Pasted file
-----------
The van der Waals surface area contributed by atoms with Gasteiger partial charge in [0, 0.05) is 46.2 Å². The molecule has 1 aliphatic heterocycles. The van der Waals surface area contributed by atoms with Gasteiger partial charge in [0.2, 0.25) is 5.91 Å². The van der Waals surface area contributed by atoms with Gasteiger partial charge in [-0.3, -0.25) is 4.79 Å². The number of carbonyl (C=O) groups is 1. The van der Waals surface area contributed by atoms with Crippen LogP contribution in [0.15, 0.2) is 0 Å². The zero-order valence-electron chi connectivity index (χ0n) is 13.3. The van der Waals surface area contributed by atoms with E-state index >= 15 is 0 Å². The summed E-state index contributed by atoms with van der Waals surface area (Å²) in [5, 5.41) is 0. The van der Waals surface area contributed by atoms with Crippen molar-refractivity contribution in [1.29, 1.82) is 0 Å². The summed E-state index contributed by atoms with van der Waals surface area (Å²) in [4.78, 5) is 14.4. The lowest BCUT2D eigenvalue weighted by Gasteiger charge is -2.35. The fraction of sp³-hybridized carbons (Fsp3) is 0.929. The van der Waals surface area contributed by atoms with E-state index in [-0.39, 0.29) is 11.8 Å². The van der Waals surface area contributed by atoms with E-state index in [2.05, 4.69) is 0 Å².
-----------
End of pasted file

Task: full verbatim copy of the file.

The van der Waals surface area contributed by atoms with Gasteiger partial charge in [0, 0.05) is 46.2 Å². The molecule has 1 aliphatic heterocycles. The van der Waals surface area contributed by atoms with Gasteiger partial charge in [0.2, 0.25) is 5.91 Å². The van der Waals surface area contributed by atoms with Gasteiger partial charge in [-0.3, -0.25) is 4.79 Å². The number of carbonyl (C=O) groups is 1. The van der Waals surface area contributed by atoms with Crippen LogP contribution in [0.15, 0.2) is 0 Å². The zero-order valence-electron chi connectivity index (χ0n) is 13.3. The van der Waals surface area contributed by atoms with E-state index >= 15 is 0 Å². The summed E-state index contributed by atoms with van der Waals surface area (Å²) in [5, 5.41) is 0. The van der Waals surface area contributed by atoms with Crippen molar-refractivity contribution in [1.29, 1.82) is 0 Å². The summed E-state index contributed by atoms with van der Waals surface area (Å²) in [4.78, 5) is 14.4. The lowest BCUT2D eigenvalue weighted by Gasteiger charge is -2.35. The fraction of sp³-hybridized carbons (Fsp3) is 0.929. The van der Waals surface area contributed by atoms with E-state index in [-0.39, 0.29) is 11.8 Å². The van der Waals surface area contributed by atoms with E-state index in [2.05, 4.69) is 0 Å².